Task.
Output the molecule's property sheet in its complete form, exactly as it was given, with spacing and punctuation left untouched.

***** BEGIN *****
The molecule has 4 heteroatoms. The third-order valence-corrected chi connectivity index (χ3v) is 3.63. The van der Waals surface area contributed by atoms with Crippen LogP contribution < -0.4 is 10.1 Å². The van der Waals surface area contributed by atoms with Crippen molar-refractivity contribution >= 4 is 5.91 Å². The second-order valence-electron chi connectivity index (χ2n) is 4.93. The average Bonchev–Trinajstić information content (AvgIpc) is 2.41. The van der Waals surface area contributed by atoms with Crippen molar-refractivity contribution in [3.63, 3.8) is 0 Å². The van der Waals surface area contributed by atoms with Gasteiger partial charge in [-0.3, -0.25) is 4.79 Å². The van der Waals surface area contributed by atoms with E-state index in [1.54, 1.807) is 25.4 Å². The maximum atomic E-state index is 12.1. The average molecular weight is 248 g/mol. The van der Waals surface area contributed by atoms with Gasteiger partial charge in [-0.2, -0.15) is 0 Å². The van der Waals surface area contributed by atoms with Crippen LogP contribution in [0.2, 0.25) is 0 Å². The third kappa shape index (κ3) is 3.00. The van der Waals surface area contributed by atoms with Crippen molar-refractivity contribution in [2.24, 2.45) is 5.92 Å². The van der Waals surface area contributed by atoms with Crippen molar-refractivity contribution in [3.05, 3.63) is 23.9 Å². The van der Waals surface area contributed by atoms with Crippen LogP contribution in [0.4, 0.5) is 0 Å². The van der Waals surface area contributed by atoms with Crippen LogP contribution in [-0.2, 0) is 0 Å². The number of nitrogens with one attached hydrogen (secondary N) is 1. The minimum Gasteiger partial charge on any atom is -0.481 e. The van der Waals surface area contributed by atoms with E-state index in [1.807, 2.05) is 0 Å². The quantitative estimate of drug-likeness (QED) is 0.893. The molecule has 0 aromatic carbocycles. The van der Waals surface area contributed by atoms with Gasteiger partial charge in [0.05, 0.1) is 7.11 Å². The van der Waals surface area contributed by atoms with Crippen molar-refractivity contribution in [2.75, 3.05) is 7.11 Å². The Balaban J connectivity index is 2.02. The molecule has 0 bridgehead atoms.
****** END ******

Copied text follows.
The molecule has 4 heteroatoms. The third-order valence-corrected chi connectivity index (χ3v) is 3.63. The van der Waals surface area contributed by atoms with Crippen LogP contribution < -0.4 is 10.1 Å². The van der Waals surface area contributed by atoms with Crippen molar-refractivity contribution >= 4 is 5.91 Å². The second-order valence-electron chi connectivity index (χ2n) is 4.93. The average Bonchev–Trinajstić information content (AvgIpc) is 2.41. The van der Waals surface area contributed by atoms with Crippen molar-refractivity contribution in [3.63, 3.8) is 0 Å². The van der Waals surface area contributed by atoms with Gasteiger partial charge in [-0.3, -0.25) is 4.79 Å². The van der Waals surface area contributed by atoms with E-state index in [1.54, 1.807) is 25.4 Å². The maximum atomic E-state index is 12.1. The average molecular weight is 248 g/mol. The van der Waals surface area contributed by atoms with Gasteiger partial charge in [-0.2, -0.15) is 0 Å². The van der Waals surface area contributed by atoms with Crippen LogP contribution in [0.2, 0.25) is 0 Å². The third kappa shape index (κ3) is 3.00. The van der Waals surface area contributed by atoms with Crippen molar-refractivity contribution in [2.24, 2.45) is 5.92 Å². The van der Waals surface area contributed by atoms with Crippen molar-refractivity contribution in [3.05, 3.63) is 23.9 Å². The van der Waals surface area contributed by atoms with Crippen LogP contribution in [0.4, 0.5) is 0 Å². The van der Waals surface area contributed by atoms with Crippen LogP contribution in [-0.2, 0) is 0 Å². The number of nitrogens with one attached hydrogen (secondary N) is 1. The minimum Gasteiger partial charge on any atom is -0.481 e. The van der Waals surface area contributed by atoms with E-state index in [1.807, 2.05) is 0 Å². The quantitative estimate of drug-likeness (QED) is 0.893. The molecule has 0 aromatic carbocycles. The van der Waals surface area contributed by atoms with Gasteiger partial charge in [0.05, 0.1) is 7.11 Å². The van der Waals surface area contributed by atoms with Crippen molar-refractivity contribution in [2.75, 3.05) is 7.11 Å². The Balaban J connectivity index is 2.02. The molecule has 0 bridgehead atoms.